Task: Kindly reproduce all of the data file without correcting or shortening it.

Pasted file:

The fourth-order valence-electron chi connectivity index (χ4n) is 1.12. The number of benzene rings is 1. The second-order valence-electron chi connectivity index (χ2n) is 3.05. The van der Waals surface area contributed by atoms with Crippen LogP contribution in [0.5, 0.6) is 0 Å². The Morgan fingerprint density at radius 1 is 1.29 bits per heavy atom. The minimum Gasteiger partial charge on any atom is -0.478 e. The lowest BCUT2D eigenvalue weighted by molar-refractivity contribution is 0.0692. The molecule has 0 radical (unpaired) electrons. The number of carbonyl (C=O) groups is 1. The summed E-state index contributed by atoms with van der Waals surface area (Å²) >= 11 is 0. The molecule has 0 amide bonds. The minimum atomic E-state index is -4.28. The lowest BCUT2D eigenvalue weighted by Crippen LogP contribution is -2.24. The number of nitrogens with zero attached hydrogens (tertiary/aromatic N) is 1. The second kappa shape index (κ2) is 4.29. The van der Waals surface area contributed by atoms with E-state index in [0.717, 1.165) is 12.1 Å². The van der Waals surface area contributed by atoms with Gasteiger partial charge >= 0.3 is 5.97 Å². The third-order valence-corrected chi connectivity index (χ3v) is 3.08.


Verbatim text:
The fourth-order valence-electron chi connectivity index (χ4n) is 1.12. The number of benzene rings is 1. The second-order valence-electron chi connectivity index (χ2n) is 3.05. The van der Waals surface area contributed by atoms with Crippen LogP contribution in [0.5, 0.6) is 0 Å². The Morgan fingerprint density at radius 1 is 1.29 bits per heavy atom. The minimum Gasteiger partial charge on any atom is -0.478 e. The lowest BCUT2D eigenvalue weighted by molar-refractivity contribution is 0.0692. The molecule has 0 radical (unpaired) electrons. The number of carbonyl (C=O) groups is 1. The summed E-state index contributed by atoms with van der Waals surface area (Å²) >= 11 is 0. The molecule has 0 amide bonds. The minimum atomic E-state index is -4.28. The lowest BCUT2D eigenvalue weighted by Crippen LogP contribution is -2.24. The number of nitrogens with zero attached hydrogens (tertiary/aromatic N) is 1. The second kappa shape index (κ2) is 4.29. The van der Waals surface area contributed by atoms with E-state index in [0.717, 1.165) is 12.1 Å². The van der Waals surface area contributed by atoms with Gasteiger partial charge >= 0.3 is 5.97 Å². The third-order valence-corrected chi connectivity index (χ3v) is 3.08.